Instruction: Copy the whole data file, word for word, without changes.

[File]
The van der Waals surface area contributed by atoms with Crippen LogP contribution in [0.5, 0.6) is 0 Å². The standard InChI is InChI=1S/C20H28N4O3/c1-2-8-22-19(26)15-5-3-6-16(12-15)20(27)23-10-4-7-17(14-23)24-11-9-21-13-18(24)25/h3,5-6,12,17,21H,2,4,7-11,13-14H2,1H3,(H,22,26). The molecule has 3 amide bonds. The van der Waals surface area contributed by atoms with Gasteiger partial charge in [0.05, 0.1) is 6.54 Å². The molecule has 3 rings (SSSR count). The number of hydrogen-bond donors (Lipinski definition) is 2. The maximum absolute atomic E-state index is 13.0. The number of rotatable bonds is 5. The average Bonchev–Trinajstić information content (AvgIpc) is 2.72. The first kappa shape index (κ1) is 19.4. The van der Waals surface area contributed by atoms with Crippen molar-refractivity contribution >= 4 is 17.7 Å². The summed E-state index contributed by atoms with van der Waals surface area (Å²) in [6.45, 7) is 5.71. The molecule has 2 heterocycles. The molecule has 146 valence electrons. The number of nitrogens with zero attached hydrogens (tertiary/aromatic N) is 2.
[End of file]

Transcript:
The van der Waals surface area contributed by atoms with Crippen LogP contribution in [0.5, 0.6) is 0 Å². The standard InChI is InChI=1S/C20H28N4O3/c1-2-8-22-19(26)15-5-3-6-16(12-15)20(27)23-10-4-7-17(14-23)24-11-9-21-13-18(24)25/h3,5-6,12,17,21H,2,4,7-11,13-14H2,1H3,(H,22,26). The molecule has 3 amide bonds. The van der Waals surface area contributed by atoms with Gasteiger partial charge in [0.05, 0.1) is 6.54 Å². The molecule has 3 rings (SSSR count). The number of hydrogen-bond donors (Lipinski definition) is 2. The maximum absolute atomic E-state index is 13.0. The number of rotatable bonds is 5. The average Bonchev–Trinajstić information content (AvgIpc) is 2.72. The first kappa shape index (κ1) is 19.4. The van der Waals surface area contributed by atoms with Crippen molar-refractivity contribution >= 4 is 17.7 Å². The summed E-state index contributed by atoms with van der Waals surface area (Å²) in [6.45, 7) is 5.71. The molecule has 2 heterocycles. The molecule has 146 valence electrons. The number of nitrogens with zero attached hydrogens (tertiary/aromatic N) is 2.